"The bulk of our families are disabled," Dozier noted. "Over 60 percent of our families -- either the head of the household or someone else -- is disabled."
Dozier's story and 99 others from the past week are below.
1. Air Force base jobs lost in Tullahoma, Tenn. -- The Aerospace Testing Alliance announced it is cutting 128 of 1,809 civilian jobs at Arnold Air Force Base in Tullahoma starting April 19. It has also put in place a 20 percent pay cut and weekly furloughs for workers at a research facility.
2. Loss of jobs in Rock Island, Ill. -- The U.S. Army garrison, Rock Island Arsenal, announced that it is firing 175 employees, 44 of whom are temporary workers, 131 of whom will see their jobs unrenewed when their terms expire.
3. Medical response times lengthened in central Nebraska. -- Medical responders have had response times lengthened because of the closing of a control tower at the Central Nebraska Regional Airport.
4. Food pantry closed in Murray, Utah. -- The Salt Lake Community Action Program closed its food pantry, one of five locations that serve more than 1,000 people every month. Executive Director Cathy Hoskins told The Huffington Post that in addition to the closure, the organization has stopped paying into employees' retirement plans, won't fill an open job and told some staffers to take a week's unpaid leave. "I've had one person retire, we're not replacing them. We're not doing any hiring at all," Hoskins said. "We're trying very hard to boost our volunteers, but this is hard work working in a pantry. And if you get a volunteer, usually it's a short-term volunteer because it's just very very difficult work. ... No raises, no increases, none of that stuff. We're cutting everything we possibly can."
5. Research employees lost in Durham, N.C. -- The Duke Clinical Research Institute is planning to "downsize" 50 employees.
6. Contractor jobs lost in southwest Oklahoma. -- Northrop Grumman Information Systems Lawton, Okla., site issued 26 layoff notices. The defense contractor CGI is anticipating that sequestration would affect 270 workers at its Lawton site. [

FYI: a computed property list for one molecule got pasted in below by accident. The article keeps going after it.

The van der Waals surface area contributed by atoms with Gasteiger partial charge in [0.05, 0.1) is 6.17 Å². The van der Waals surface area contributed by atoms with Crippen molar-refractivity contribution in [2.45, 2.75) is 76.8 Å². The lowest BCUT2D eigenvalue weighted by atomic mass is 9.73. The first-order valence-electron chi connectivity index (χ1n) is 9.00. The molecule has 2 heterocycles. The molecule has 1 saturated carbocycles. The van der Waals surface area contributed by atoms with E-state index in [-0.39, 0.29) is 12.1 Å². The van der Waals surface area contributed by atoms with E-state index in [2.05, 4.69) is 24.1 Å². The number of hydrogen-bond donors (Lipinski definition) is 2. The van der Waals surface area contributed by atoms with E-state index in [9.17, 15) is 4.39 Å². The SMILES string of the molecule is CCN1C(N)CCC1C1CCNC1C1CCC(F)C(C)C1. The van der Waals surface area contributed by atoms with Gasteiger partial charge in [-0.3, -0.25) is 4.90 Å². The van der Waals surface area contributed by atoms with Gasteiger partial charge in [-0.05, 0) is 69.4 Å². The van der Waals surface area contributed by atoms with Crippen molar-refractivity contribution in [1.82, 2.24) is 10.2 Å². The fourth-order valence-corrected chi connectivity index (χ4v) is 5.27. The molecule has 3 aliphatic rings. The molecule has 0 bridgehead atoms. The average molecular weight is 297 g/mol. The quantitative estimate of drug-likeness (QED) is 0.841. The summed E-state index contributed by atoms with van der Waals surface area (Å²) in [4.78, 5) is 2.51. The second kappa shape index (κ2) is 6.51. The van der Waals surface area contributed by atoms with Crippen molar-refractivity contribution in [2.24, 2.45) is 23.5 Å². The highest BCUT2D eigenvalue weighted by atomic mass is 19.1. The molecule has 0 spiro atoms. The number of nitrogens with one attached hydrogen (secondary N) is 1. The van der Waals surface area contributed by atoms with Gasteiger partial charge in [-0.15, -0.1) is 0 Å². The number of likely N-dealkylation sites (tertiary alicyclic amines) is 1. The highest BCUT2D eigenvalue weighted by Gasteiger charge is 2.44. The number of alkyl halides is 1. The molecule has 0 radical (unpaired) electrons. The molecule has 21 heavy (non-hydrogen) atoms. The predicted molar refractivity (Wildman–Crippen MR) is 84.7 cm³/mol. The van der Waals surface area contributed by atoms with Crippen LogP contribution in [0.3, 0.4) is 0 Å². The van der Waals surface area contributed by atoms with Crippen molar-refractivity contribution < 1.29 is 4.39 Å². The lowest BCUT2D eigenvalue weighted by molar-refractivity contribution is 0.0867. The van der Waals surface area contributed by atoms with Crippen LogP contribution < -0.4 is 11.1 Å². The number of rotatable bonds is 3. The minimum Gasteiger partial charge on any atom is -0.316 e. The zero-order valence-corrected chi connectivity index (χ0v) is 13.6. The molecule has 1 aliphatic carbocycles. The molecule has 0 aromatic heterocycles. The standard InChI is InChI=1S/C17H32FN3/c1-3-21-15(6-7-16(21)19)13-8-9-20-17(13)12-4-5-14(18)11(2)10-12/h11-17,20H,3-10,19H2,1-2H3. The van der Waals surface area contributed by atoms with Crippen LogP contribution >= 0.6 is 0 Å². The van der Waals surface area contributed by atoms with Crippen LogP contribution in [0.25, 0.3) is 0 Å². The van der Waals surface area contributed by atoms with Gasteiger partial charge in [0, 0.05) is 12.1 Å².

7. Health care jobs cut in Hampton Roads, Va. -- Officials at Hampton Roads Planning District Commission announce that 1,600 jobs in the region's health care sector will disappear. "It won't be job cuts," said James A. Clary, an economist with the group. "It will be not filling the positions."
8. Health care workers laid off in Saranac Lake, N.Y. -- Adirondack Health, a medical center at Lake Placid, announced that was laying off 18 workers after firing 17 in December.
9. Rehabilitation center for Native Americans closed in Sitka, Alaska. -- The SouthEast Alaska Regional Health Consortium announced that on April 30, it is closing the Bill Brady Healing Center, a residential drug and alcohol treatment center for Alaska Natives. Michael Jenkins, communications director, said the approximately 20 people who work there will be transferred to other positions in the organization, furloughed or fired. "For the most part, because of our location here in southeast, alcohol and drug abuse has a very high incidence. So taking this away is going to make it difficult," he said.
10. Education jobs lost in Sioux City, Iowa. -- The Iowa Early Intervention education program is bracing for the loss of 11 teaching positions, while the Sioux City Community School Board is looking at potentially 30 staff positions being eliminated.
11. Convention industry suffers nationwide. -- The cancellation of government trade shows and the reduction of private travel has begun taking a hit on the convention venue industry. [